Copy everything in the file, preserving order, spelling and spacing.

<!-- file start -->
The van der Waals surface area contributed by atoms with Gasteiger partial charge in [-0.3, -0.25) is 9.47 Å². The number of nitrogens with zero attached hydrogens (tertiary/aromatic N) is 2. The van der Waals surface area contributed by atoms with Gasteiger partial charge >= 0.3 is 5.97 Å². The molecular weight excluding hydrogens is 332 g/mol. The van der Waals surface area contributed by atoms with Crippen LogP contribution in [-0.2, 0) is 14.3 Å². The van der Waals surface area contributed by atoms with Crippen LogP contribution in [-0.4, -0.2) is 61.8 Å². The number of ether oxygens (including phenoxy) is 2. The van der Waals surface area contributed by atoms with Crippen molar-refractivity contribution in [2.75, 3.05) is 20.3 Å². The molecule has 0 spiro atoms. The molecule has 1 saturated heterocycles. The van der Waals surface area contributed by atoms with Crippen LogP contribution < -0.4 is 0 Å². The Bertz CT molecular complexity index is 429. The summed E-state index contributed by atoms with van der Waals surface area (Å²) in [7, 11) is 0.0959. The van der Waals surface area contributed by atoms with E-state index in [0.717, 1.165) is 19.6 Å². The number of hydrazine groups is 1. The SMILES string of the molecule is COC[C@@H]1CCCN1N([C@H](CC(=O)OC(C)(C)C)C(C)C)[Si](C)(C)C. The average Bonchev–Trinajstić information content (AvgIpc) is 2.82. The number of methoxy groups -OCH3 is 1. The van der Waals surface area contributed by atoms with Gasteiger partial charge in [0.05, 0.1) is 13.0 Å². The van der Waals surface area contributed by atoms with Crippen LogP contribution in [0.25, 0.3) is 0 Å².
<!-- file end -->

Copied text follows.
The van der Waals surface area contributed by atoms with Gasteiger partial charge in [-0.3, -0.25) is 9.47 Å². The number of nitrogens with zero attached hydrogens (tertiary/aromatic N) is 2. The van der Waals surface area contributed by atoms with Gasteiger partial charge >= 0.3 is 5.97 Å². The molecular weight excluding hydrogens is 332 g/mol. The van der Waals surface area contributed by atoms with Crippen LogP contribution in [-0.2, 0) is 14.3 Å². The van der Waals surface area contributed by atoms with Crippen LogP contribution in [-0.4, -0.2) is 61.8 Å². The number of ether oxygens (including phenoxy) is 2. The van der Waals surface area contributed by atoms with Crippen molar-refractivity contribution in [2.75, 3.05) is 20.3 Å². The molecule has 0 spiro atoms. The molecule has 1 saturated heterocycles. The van der Waals surface area contributed by atoms with Crippen LogP contribution < -0.4 is 0 Å². The Bertz CT molecular complexity index is 429. The summed E-state index contributed by atoms with van der Waals surface area (Å²) in [7, 11) is 0.0959. The van der Waals surface area contributed by atoms with E-state index in [0.717, 1.165) is 19.6 Å². The number of hydrazine groups is 1. The SMILES string of the molecule is COC[C@@H]1CCCN1N([C@H](CC(=O)OC(C)(C)C)C(C)C)[Si](C)(C)C. The average Bonchev–Trinajstić information content (AvgIpc) is 2.82. The number of methoxy groups -OCH3 is 1. The van der Waals surface area contributed by atoms with Gasteiger partial charge in [0.05, 0.1) is 13.0 Å². The van der Waals surface area contributed by atoms with Crippen LogP contribution in [0.25, 0.3) is 0 Å².